Mesh WiFi networks are the new trend of the past couple of years. Eero, Luma, Google Wifi, and several others have introduced their own systems of routers that aim to simplify home networking as much as possible by consolidating access points under a single network SSID and letting your WiFi reach more areas of your house without too much headache.
Now Linksys, the company behind some of the most popular routers in the world, is presenting its take on the matter. Velop, which I'm going to assume comes from "envelop" as in enveloping your house with WiFi, is a system of routers in which each node is a Tri-Band 2x2 802.11ac Wave 2 MU-MIMO router that can also work as range extender or bridge.
If you've been shopping for a Google Wifi (or three) lately, it's hard not to notice that all of the direct sales avenues have either been sold out or priced so far above MSRP that you'd think they were scalping playoff tickets. Fortunately, this drought couldn't last forever – Best Buy currently has both single and 3-packs of the mesh wireless router available at regular prices with fast shipping or in-store pickup.
I'm reviewing Google Wifi because my apartment sucks. Well, specifically: my apartment's walls suck. And the placement of my router is far from ideal. You see, because I need a hardline to my desktop PC in my office, that means keeping the router in the office, too, or snaking around fifty feet of unsightly ethernet from my living room along the wall (in-wall cabling is not an option for me). This presents a conundrum, because it means that if I want my apartment to have well-distributed Wi-Fi, I need a big, ugly, long cable running the length of the place. If I don't want to run the cable, it means lopsided Wi-Fi coverage.
Google released the Google On app last year alongside the OnHub, but the OnHub is yesterday's news. The hot new router in town is Google WiFi. Devices are going to be hitting virtual and physical store shelves in a few days, and the On Hub app is being updated to prepare. It's no longer called "Google On," though. It's Google WiFi now.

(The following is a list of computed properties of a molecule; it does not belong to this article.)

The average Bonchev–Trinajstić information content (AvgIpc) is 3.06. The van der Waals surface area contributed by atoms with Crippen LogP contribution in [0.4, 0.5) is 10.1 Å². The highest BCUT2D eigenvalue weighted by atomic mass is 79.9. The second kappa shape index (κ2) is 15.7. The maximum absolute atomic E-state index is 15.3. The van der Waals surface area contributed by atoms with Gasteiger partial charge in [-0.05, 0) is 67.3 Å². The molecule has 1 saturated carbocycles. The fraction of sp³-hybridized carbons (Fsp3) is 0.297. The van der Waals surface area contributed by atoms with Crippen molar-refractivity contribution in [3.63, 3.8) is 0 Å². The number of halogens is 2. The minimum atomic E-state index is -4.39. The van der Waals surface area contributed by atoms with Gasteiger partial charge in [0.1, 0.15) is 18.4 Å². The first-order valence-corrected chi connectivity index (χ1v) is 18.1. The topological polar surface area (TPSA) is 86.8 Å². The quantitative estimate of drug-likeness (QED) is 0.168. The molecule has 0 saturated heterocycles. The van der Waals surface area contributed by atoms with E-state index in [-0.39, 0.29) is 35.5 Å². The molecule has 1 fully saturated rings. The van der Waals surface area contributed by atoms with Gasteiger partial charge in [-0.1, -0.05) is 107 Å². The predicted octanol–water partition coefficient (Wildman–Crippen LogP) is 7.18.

One thing we're all thankful for as geeks is the multitude of deals on phones, gadgets, accessories, and general nerdy stuff. And we're even more thankful when said deal is on a piece of technology that benefits all the other pieces of technology in our possession, like the router.
If you want to upgrade your router setup at home, you can grab an ASUS OnHub or TP-Link router from Amazon today for a significantly discounted price. Both are 38% off, which brings their price down about $75. The ASUS goes from $199.99 to $123.99 and the TP-Link goes from $199.99 to $124.89. This is the best deal we've seen on both routers; previously, the ASUS was down to $130 once and the TP-Link never went lower than $179.87.
While a bit odd to publish well ahead of reviews for the as-yet unreleased product, Google posted the results of independent testing by Allion today showcasing the performance of its Wifi system against similar mesh network products Eero and Luma. The results, given that Google decided to publish them, probably won't shock you: Google Wifi walks away with it.
Using two devices for each system in a 3000 square foot, two-story house, Allion measured speeds of each system at four locations. At the wired access point, Google Wifi was marginally quicker than Eero, but it's at the periphery of coverage and the secondary access point, which was not hardwired to the network, where it seems Google's product is most able to outshine competitors.
Google Wifi, the company's latest wireless router, was one of many devices announced at the company's October 4th event. It has much in common with Google's previous attempt at routers, OnHub - painless setup, prioritizing specific devices, a mobile app to manage your network, etc.
Google told us at its event in October that the company's new router, the Wifi, would be available to order some time in November and would then ship in December. Right on cue, an unlisted video has appeared showing how to set up your brand new router.
Setup is reasonably straightforward, from the looks of things: plug in the USB-C cable for power and ethernet to your existing modem, then wait for it to flash blue, at which point the app can be used to configure it. To do this, scan the QR code on the bottom of the router, then wait for the app to do its thing.
Android Police has posted a rather exhaustive set of rumors over the past few months about Google's Pixel phones and other hardware that was unveiled at Google's October 4th event. We think that, now that we have most of the details, it's time to do a post-mortem on our coverage, and pull it all together into one place. We'll be going through this [roughly] chronologically and by two categories: Pixel phones... and everything else. Let's get started with the Pixel phones.
Pixel and Pixel XL
Marlin and Sailfish "Nexus" phones
Our rumors regarding these phones begin way back in April, nearly six months ago.
If you check out the listing for Google Wifi, you'll see that it doesn't say much about the power adapter—just that there is one. According to Google's USB Type-C Tsar, Benson Leung, it's actually a Type-C power adapter very similar to the one that comes with the Pixel C. Neat.